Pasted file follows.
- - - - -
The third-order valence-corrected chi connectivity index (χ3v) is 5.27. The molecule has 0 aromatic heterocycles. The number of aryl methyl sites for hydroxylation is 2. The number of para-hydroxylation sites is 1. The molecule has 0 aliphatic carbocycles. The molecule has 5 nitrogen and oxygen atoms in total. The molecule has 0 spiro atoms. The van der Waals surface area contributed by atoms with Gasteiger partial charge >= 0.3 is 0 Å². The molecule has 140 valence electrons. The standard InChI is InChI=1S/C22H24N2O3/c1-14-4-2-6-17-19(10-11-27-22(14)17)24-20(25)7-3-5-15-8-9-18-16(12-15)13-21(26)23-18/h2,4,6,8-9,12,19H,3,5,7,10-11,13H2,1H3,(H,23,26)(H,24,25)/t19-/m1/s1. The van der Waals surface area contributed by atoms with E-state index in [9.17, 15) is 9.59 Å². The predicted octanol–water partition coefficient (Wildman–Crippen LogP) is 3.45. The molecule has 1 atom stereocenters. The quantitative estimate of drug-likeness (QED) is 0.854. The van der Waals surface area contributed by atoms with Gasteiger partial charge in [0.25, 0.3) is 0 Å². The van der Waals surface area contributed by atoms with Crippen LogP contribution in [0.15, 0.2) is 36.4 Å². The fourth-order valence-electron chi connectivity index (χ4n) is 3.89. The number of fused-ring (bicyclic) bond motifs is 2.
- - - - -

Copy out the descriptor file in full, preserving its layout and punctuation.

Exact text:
The third-order valence-corrected chi connectivity index (χ3v) is 5.27. The molecule has 0 aromatic heterocycles. The number of aryl methyl sites for hydroxylation is 2. The number of para-hydroxylation sites is 1. The molecule has 0 aliphatic carbocycles. The molecule has 5 nitrogen and oxygen atoms in total. The molecule has 0 spiro atoms. The van der Waals surface area contributed by atoms with Gasteiger partial charge >= 0.3 is 0 Å². The molecule has 140 valence electrons. The standard InChI is InChI=1S/C22H24N2O3/c1-14-4-2-6-17-19(10-11-27-22(14)17)24-20(25)7-3-5-15-8-9-18-16(12-15)13-21(26)23-18/h2,4,6,8-9,12,19H,3,5,7,10-11,13H2,1H3,(H,23,26)(H,24,25)/t19-/m1/s1. The van der Waals surface area contributed by atoms with E-state index in [9.17, 15) is 9.59 Å². The predicted octanol–water partition coefficient (Wildman–Crippen LogP) is 3.45. The molecule has 1 atom stereocenters. The quantitative estimate of drug-likeness (QED) is 0.854. The van der Waals surface area contributed by atoms with Gasteiger partial charge in [0.25, 0.3) is 0 Å². The van der Waals surface area contributed by atoms with Crippen LogP contribution in [0.15, 0.2) is 36.4 Å². The fourth-order valence-electron chi connectivity index (χ4n) is 3.89. The number of fused-ring (bicyclic) bond motifs is 2.